The Life of Stacey Abrams

She nearly flipped Georgia blue when she ran for governor. Now Stacey Abrams continues her fight against voter suppression and says she’d be open to being a vice presidential nominee. This is her story.

Leading the fight against voter suppression

She was born in 1973 in Madison, Wisconsin, and grew up in Southern Mississippi. Her mother was a librarian and her father a shipyard worker. Her parents then became Methodist ministers, and the family moved to Atlanta. In 1992, she attended a state flag burning protest on the steps of the Georgia Capitol. At the time, Georgia's flag incorporated the Confederate battle flag. In 2003, the Confederate symbol was fully removed from the design. In 1993, Stacy Abrams spoke in the 30th anniversary of the March on Washington.

By 26, she had received degrees from Spelman College, the University of Texas and Yale Law School. Abrams then began working as a tax attorney. At 29, she was appointed the deputy city attorney for Atlanta. At 33, she was elected to the Georgia House of Representatives. In 2011, at 38, she assumed the minority leadership position and became the first black woman to lead either party there. In 2013, she created the New Georgia Project, to help register voters of color.

She has also published romance suspense novels under the name Selena Montgomery. At 44, she launched her campaign for Georgia's governorship. During her bid, she spoke on voter suppression. She won the Democratic nomination — as the first black woman from a major party to run for governor in Georgia. She quickly won a number of high-profile endorsements. Soon her financial disclosures were made public: She owed $200,000 in student loan and credit card debt. Her personal finances became an easy target for Republicans. She explained she'd paid her family’s taxes while her father was ill. Abrams lost the 2018 election by 2 points — but refused to concede in a race marred by voter suppression.

After the election, she launched the organization Fair Fight Georgia to combat voter suppression. In February 2019, she became the first black woman and the first non-office holding person to deliver a State of the Union rebuttal. She said she was still open to all options regarding her political future. She just announced she won’t run for a Senate seat.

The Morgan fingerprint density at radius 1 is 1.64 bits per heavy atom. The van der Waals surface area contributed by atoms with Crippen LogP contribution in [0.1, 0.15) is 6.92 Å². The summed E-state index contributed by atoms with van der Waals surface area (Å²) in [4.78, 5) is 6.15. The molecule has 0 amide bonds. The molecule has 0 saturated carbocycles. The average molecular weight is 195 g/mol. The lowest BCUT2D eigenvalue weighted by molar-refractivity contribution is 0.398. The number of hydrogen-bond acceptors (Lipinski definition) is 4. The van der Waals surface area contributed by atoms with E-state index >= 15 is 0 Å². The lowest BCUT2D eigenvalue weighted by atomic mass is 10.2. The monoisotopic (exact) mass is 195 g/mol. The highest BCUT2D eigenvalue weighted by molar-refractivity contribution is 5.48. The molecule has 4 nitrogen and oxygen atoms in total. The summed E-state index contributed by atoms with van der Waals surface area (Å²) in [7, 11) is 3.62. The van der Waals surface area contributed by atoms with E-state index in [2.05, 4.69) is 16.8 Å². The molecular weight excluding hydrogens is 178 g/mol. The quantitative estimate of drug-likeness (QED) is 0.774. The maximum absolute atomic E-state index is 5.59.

08/15/2019 2:01 PM


  • John B.
    02/04/2021 00:51

    Ain’t missed to many meals have ya

  • Cindy M.
    02/03/2021 08:39

    Wow..I first thought her mask said HATE? That would be very appropriate. She's off to HELL.

  • Connie J.
    02/03/2021 06:18

    Impeach, her and biden administration, the face of voter fraud!

  • Taylor W.
    02/03/2021 05:25


  • Edward M.
    02/03/2021 04:57

    Registering dead people, ineligible voters to include illegal aliens convicted felons etc. with random unaccountable mail in ballots great job. Sounds worthy for a Nobel peace prize. Oh yeah and don’t forget ballot harvesting

  • Tearoa K.
    02/03/2021 04:10

    Shut up you fake bullshiting b?

  • Martha W.
    02/03/2021 02:23

    The only barriers she has to over come are made of barbwire to keep cows in a pasture!

  • Ali R.
    02/03/2021 01:48

    Hål käften dum bom

  • Jose F.
    02/03/2021 00:22

    Get over it

  • Linda M.
    02/02/2021 23:25

    It’s worth seeing a wonderful American working so hard to keep voter suppression under control in Georgia 👍👍👍🙏🇺🇸

  • Lise V.
    02/02/2021 21:08


  • Blake C.
    02/02/2021 20:18


  • Branka C.
    02/02/2021 20:06

    One of the best , finest American!

  • Olin J.
    02/02/2021 20:03

    BIG Shirley...............

  • Dannet C.
    02/02/2021 19:57

    The now Governor stole the election from her but GOD had a BIGGER plan for her to be the CHAMPION for VOTER FRAUD and SHE Helped TURN GEORGIA BLUE. So YES SHE SHOULD Be CONSIDERED for such a NOBLE PRIZE.

  • Marcy B.
    02/02/2021 19:43

    You so deserved this! So proud of you and so taking notes of your work for our great state of Texas! You never ever gave up not once!

  • Ezell J.
    02/02/2021 19:42

    Go girl 👍🏾😊

  • Okenyi O.
    02/02/2021 18:56

    She is a legend

  • Judy L.
    02/02/2021 18:32

    The entire nation owes Stacy a debt of gratitude.

  • Thingira W.
    02/02/2021 18:11


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